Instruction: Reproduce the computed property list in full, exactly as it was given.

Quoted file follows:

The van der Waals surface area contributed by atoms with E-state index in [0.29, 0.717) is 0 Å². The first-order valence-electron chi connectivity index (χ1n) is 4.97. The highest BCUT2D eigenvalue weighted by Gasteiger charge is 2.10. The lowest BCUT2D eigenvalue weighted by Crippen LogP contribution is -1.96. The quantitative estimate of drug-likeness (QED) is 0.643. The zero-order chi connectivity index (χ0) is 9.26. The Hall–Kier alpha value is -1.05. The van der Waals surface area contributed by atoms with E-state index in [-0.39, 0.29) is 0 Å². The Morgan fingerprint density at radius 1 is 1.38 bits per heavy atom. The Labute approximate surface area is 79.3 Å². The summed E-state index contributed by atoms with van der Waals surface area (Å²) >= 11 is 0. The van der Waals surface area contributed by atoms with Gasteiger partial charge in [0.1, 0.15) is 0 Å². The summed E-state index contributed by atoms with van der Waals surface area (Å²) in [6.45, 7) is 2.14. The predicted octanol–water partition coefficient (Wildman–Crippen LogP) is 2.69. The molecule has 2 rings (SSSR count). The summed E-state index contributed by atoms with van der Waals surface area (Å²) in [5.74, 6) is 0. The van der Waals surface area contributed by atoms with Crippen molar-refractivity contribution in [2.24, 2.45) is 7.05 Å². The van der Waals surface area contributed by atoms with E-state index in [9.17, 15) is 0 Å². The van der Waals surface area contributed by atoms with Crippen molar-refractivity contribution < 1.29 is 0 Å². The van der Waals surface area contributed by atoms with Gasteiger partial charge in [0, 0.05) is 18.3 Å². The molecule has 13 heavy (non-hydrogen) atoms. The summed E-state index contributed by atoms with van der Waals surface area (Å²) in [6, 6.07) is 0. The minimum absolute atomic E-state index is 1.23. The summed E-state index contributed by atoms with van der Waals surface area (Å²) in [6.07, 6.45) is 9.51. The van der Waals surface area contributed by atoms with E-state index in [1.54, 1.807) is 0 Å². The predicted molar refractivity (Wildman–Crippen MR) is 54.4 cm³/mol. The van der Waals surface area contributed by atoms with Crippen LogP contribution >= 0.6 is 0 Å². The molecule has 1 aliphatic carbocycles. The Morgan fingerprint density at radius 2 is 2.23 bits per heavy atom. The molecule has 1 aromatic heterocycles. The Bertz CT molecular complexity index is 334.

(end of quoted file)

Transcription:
The van der Waals surface area contributed by atoms with E-state index in [0.29, 0.717) is 0 Å². The first-order valence-electron chi connectivity index (χ1n) is 4.97. The highest BCUT2D eigenvalue weighted by Gasteiger charge is 2.10. The lowest BCUT2D eigenvalue weighted by Crippen LogP contribution is -1.96. The quantitative estimate of drug-likeness (QED) is 0.643. The zero-order chi connectivity index (χ0) is 9.26. The Hall–Kier alpha value is -1.05. The van der Waals surface area contributed by atoms with E-state index in [-0.39, 0.29) is 0 Å². The Morgan fingerprint density at radius 1 is 1.38 bits per heavy atom. The Labute approximate surface area is 79.3 Å². The summed E-state index contributed by atoms with van der Waals surface area (Å²) >= 11 is 0. The van der Waals surface area contributed by atoms with Gasteiger partial charge in [0.1, 0.15) is 0 Å². The summed E-state index contributed by atoms with van der Waals surface area (Å²) in [6.45, 7) is 2.14. The predicted octanol–water partition coefficient (Wildman–Crippen LogP) is 2.69. The molecule has 2 rings (SSSR count). The summed E-state index contributed by atoms with van der Waals surface area (Å²) in [5.74, 6) is 0. The van der Waals surface area contributed by atoms with Crippen molar-refractivity contribution in [2.24, 2.45) is 7.05 Å². The van der Waals surface area contributed by atoms with E-state index in [9.17, 15) is 0 Å². The van der Waals surface area contributed by atoms with Crippen molar-refractivity contribution < 1.29 is 0 Å². The van der Waals surface area contributed by atoms with Gasteiger partial charge in [0, 0.05) is 18.3 Å². The molecule has 13 heavy (non-hydrogen) atoms. The summed E-state index contributed by atoms with van der Waals surface area (Å²) in [6, 6.07) is 0. The minimum absolute atomic E-state index is 1.23. The summed E-state index contributed by atoms with van der Waals surface area (Å²) in [6.07, 6.45) is 9.51. The van der Waals surface area contributed by atoms with E-state index in [1.54, 1.807) is 0 Å². The predicted molar refractivity (Wildman–Crippen MR) is 54.4 cm³/mol. The van der Waals surface area contributed by atoms with Crippen LogP contribution >= 0.6 is 0 Å². The molecule has 1 aliphatic carbocycles. The Morgan fingerprint density at radius 2 is 2.23 bits per heavy atom. The molecule has 1 aromatic heterocycles. The Bertz CT molecular complexity index is 334.